Phase 1/2 Trial of Bms-275291 in Patients With Human Immunodeficiency Virus-Related Kaposi Sarcoma: A Multicenter Trial of the Aids Malignancy Consortium

    loading  Checking for direct PDF access through Ovid



Matrix metalloproteinases (MMPs) are overexpressed in Kaposi sarcoma (KS). The safety and efficacy of a novel, orally bioavailable MMP inhibitor, BMS-275291, was evaluated in patients with human immunodeficiency virus-associated KS and the correlation between changes in the percentage of apoptotic cells in tumor biopsies and response was explored.


Cohorts of 6 patients were to be treated with BMS-275291. The initial cohort received 1200 mg once a day; subsequent doses were to be escalated to 600 mg twice daily and 1200 mg twice daily, or decreased to 600 mg/day. Tumor biopsies for apoptosis assays were collected pretreatment and on Day 29. Prospectively defined dose level adjustments were to be based on dose-limiting toxicity (DLT), tolerability, changes in the percentage of apoptotic cells, and treatment response.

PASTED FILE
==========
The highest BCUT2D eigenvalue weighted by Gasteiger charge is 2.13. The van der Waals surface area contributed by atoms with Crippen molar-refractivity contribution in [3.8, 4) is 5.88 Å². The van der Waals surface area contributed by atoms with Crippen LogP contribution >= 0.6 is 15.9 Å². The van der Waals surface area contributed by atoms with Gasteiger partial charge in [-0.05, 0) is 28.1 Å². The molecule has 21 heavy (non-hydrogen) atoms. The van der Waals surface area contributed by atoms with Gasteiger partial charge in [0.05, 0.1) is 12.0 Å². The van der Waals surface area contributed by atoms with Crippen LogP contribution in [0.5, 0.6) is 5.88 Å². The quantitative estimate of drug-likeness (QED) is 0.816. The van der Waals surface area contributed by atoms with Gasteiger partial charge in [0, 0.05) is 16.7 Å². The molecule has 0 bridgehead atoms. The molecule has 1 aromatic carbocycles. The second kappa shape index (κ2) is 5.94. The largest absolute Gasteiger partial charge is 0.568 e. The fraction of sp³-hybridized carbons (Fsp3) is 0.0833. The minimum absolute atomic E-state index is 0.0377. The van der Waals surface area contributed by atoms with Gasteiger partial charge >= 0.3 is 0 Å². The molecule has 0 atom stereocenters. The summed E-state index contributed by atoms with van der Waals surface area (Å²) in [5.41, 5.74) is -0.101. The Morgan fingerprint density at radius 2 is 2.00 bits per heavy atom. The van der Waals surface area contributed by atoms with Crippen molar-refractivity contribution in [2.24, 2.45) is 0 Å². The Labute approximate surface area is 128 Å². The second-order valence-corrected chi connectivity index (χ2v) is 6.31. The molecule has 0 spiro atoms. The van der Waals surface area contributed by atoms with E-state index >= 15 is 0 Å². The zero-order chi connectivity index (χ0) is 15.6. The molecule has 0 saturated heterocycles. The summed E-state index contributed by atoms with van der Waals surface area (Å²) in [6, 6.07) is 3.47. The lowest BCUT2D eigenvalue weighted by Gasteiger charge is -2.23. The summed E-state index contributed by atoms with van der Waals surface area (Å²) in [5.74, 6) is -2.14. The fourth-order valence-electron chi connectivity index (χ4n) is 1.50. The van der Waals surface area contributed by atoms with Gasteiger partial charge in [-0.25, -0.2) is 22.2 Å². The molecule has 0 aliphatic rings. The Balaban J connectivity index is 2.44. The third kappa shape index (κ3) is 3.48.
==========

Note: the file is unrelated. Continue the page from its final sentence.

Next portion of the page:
Sixteen patients were enrolled; 15 received the study drug and could be evaluated. The median duration of treatment was 20 weeks (range, 3–54 weeks). A dose of 1200 mg once a day was well tolerated but induced only 1 response. A DLT occurred in 3 patients treated with 600 mg twice daily, and included grade 3 fatigue, grade 3 allergic reaction, and grade 3 arthralgias; 2 responses were noted at this dose level (toxicity was graded according to the National Cancer Institute Common Toxicity Criteria [version 2.0]). Based on predetermined endpoints, the trial was closed after accrual of 15 treated patients. Assessment of biologic response for dose escalation/de-escalation decisions utilizing the apoptosis assay was not feasible.


BMS-275291 given at a dose of 600 mg twice daily induced unacceptable toxicity. The better-tolerated schedule of 1200 mg once a day demonstrated inadequate efficacy in patients with human immunodeficiency virus-associated KS. The apoptosis assay was not helpful in predicting response. Cancer 2008. © 2008 American Cancer Society.

Related Topics

    loading  Loading Related Articles